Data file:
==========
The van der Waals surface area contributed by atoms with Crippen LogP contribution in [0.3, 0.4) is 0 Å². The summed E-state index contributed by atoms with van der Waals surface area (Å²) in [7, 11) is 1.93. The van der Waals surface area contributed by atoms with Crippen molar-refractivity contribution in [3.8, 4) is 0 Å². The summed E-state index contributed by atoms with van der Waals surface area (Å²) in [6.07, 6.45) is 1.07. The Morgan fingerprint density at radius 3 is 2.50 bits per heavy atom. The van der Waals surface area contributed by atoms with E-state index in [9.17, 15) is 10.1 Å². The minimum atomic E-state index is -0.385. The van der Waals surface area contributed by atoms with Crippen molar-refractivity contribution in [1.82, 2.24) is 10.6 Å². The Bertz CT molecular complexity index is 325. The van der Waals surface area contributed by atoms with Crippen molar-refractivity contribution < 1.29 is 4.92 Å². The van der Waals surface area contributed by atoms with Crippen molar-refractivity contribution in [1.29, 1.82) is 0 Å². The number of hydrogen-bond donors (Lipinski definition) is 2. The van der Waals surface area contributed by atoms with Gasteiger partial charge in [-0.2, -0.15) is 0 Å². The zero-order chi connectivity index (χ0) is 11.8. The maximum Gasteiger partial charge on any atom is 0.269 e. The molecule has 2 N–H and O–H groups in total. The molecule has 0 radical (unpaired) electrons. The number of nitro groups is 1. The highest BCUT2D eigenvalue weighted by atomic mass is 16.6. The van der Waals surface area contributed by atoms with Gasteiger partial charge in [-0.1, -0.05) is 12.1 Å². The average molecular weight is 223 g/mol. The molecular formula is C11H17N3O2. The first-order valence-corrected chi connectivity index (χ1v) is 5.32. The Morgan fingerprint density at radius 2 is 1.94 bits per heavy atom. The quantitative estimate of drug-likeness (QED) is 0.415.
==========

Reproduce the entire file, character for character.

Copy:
The van der Waals surface area contributed by atoms with Crippen LogP contribution in [0.3, 0.4) is 0 Å². The summed E-state index contributed by atoms with van der Waals surface area (Å²) in [7, 11) is 1.93. The van der Waals surface area contributed by atoms with Crippen molar-refractivity contribution in [3.8, 4) is 0 Å². The summed E-state index contributed by atoms with van der Waals surface area (Å²) in [6.07, 6.45) is 1.07. The Morgan fingerprint density at radius 3 is 2.50 bits per heavy atom. The van der Waals surface area contributed by atoms with E-state index in [9.17, 15) is 10.1 Å². The minimum atomic E-state index is -0.385. The van der Waals surface area contributed by atoms with Crippen molar-refractivity contribution in [1.82, 2.24) is 10.6 Å². The Bertz CT molecular complexity index is 325. The van der Waals surface area contributed by atoms with Crippen molar-refractivity contribution < 1.29 is 4.92 Å². The van der Waals surface area contributed by atoms with Crippen molar-refractivity contribution in [1.29, 1.82) is 0 Å². The number of hydrogen-bond donors (Lipinski definition) is 2. The van der Waals surface area contributed by atoms with Gasteiger partial charge in [-0.2, -0.15) is 0 Å². The zero-order chi connectivity index (χ0) is 11.8. The maximum Gasteiger partial charge on any atom is 0.269 e. The molecule has 2 N–H and O–H groups in total. The molecule has 0 radical (unpaired) electrons. The number of nitro groups is 1. The highest BCUT2D eigenvalue weighted by atomic mass is 16.6. The van der Waals surface area contributed by atoms with Gasteiger partial charge in [-0.1, -0.05) is 12.1 Å². The average molecular weight is 223 g/mol. The molecular formula is C11H17N3O2. The first-order valence-corrected chi connectivity index (χ1v) is 5.32. The Morgan fingerprint density at radius 2 is 1.94 bits per heavy atom. The quantitative estimate of drug-likeness (QED) is 0.415.